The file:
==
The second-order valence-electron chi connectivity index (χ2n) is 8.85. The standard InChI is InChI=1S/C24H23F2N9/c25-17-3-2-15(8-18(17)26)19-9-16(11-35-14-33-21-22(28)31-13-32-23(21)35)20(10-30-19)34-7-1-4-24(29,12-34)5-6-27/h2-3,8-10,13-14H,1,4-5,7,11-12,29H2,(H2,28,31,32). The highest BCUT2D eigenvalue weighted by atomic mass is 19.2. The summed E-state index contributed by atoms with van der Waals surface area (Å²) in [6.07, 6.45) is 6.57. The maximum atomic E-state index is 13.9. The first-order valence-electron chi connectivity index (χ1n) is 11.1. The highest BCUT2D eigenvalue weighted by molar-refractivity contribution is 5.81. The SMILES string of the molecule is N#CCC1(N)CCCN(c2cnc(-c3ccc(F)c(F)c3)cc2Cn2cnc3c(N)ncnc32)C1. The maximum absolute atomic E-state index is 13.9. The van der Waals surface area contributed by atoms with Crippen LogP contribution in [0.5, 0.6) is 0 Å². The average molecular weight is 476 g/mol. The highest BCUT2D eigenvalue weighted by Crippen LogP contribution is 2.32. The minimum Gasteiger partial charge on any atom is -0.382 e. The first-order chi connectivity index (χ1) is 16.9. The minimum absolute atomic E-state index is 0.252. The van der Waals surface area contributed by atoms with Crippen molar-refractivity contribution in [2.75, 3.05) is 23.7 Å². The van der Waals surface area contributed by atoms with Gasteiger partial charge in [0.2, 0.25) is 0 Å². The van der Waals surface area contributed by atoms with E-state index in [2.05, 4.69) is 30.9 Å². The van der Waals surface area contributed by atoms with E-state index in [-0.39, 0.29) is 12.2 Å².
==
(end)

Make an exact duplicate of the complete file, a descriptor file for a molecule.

The second-order valence-electron chi connectivity index (χ2n) is 8.85. The standard InChI is InChI=1S/C24H23F2N9/c25-17-3-2-15(8-18(17)26)19-9-16(11-35-14-33-21-22(28)31-13-32-23(21)35)20(10-30-19)34-7-1-4-24(29,12-34)5-6-27/h2-3,8-10,13-14H,1,4-5,7,11-12,29H2,(H2,28,31,32). The highest BCUT2D eigenvalue weighted by atomic mass is 19.2. The summed E-state index contributed by atoms with van der Waals surface area (Å²) in [6.07, 6.45) is 6.57. The maximum atomic E-state index is 13.9. The first-order valence-electron chi connectivity index (χ1n) is 11.1. The highest BCUT2D eigenvalue weighted by molar-refractivity contribution is 5.81. The SMILES string of the molecule is N#CCC1(N)CCCN(c2cnc(-c3ccc(F)c(F)c3)cc2Cn2cnc3c(N)ncnc32)C1. The maximum absolute atomic E-state index is 13.9. The van der Waals surface area contributed by atoms with Crippen LogP contribution in [0.5, 0.6) is 0 Å². The average molecular weight is 476 g/mol. The highest BCUT2D eigenvalue weighted by Crippen LogP contribution is 2.32. The minimum Gasteiger partial charge on any atom is -0.382 e. The first-order chi connectivity index (χ1) is 16.9. The minimum absolute atomic E-state index is 0.252. The van der Waals surface area contributed by atoms with Crippen molar-refractivity contribution in [2.75, 3.05) is 23.7 Å². The van der Waals surface area contributed by atoms with Gasteiger partial charge in [0.2, 0.25) is 0 Å². The van der Waals surface area contributed by atoms with E-state index in [2.05, 4.69) is 30.9 Å². The van der Waals surface area contributed by atoms with E-state index in [-0.39, 0.29) is 12.2 Å².